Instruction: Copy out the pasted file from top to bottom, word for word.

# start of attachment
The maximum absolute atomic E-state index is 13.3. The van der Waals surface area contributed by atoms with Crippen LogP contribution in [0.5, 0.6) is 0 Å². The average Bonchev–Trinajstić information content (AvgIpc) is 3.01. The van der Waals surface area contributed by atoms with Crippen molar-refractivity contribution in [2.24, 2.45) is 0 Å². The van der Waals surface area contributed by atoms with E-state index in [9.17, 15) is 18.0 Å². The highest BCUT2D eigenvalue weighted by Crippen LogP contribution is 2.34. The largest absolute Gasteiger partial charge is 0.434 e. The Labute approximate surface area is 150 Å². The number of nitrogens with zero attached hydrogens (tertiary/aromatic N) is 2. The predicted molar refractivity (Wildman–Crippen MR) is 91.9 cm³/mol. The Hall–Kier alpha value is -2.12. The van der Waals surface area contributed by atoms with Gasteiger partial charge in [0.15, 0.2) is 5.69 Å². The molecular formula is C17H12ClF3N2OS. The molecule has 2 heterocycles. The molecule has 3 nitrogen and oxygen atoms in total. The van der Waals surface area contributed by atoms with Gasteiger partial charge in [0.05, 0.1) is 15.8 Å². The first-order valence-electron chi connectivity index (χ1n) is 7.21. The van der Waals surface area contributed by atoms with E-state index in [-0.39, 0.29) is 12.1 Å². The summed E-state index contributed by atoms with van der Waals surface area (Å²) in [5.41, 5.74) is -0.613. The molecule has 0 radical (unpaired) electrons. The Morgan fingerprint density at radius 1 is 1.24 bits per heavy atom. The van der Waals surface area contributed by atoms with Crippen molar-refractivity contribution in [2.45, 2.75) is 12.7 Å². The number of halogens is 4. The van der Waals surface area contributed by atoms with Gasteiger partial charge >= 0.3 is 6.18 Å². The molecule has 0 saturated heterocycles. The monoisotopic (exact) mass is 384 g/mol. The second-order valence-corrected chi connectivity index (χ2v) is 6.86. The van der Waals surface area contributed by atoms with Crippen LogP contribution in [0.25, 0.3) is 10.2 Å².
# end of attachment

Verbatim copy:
The maximum absolute atomic E-state index is 13.3. The van der Waals surface area contributed by atoms with Crippen LogP contribution in [0.5, 0.6) is 0 Å². The average Bonchev–Trinajstić information content (AvgIpc) is 3.01. The van der Waals surface area contributed by atoms with Crippen molar-refractivity contribution in [2.24, 2.45) is 0 Å². The van der Waals surface area contributed by atoms with E-state index in [9.17, 15) is 18.0 Å². The highest BCUT2D eigenvalue weighted by Crippen LogP contribution is 2.34. The largest absolute Gasteiger partial charge is 0.434 e. The Labute approximate surface area is 150 Å². The number of nitrogens with zero attached hydrogens (tertiary/aromatic N) is 2. The predicted molar refractivity (Wildman–Crippen MR) is 91.9 cm³/mol. The Hall–Kier alpha value is -2.12. The van der Waals surface area contributed by atoms with Gasteiger partial charge in [0.15, 0.2) is 5.69 Å². The molecular formula is C17H12ClF3N2OS. The molecule has 2 heterocycles. The molecule has 3 nitrogen and oxygen atoms in total. The van der Waals surface area contributed by atoms with Gasteiger partial charge in [0.05, 0.1) is 15.8 Å². The first-order valence-electron chi connectivity index (χ1n) is 7.21. The van der Waals surface area contributed by atoms with E-state index in [-0.39, 0.29) is 12.1 Å². The summed E-state index contributed by atoms with van der Waals surface area (Å²) in [5.41, 5.74) is -0.613. The molecule has 0 radical (unpaired) electrons. The Morgan fingerprint density at radius 1 is 1.24 bits per heavy atom. The van der Waals surface area contributed by atoms with Crippen molar-refractivity contribution in [2.45, 2.75) is 12.7 Å². The number of halogens is 4. The van der Waals surface area contributed by atoms with Gasteiger partial charge >= 0.3 is 6.18 Å². The molecule has 0 saturated heterocycles. The monoisotopic (exact) mass is 384 g/mol. The second-order valence-corrected chi connectivity index (χ2v) is 6.86. The van der Waals surface area contributed by atoms with Crippen LogP contribution in [0.25, 0.3) is 10.2 Å².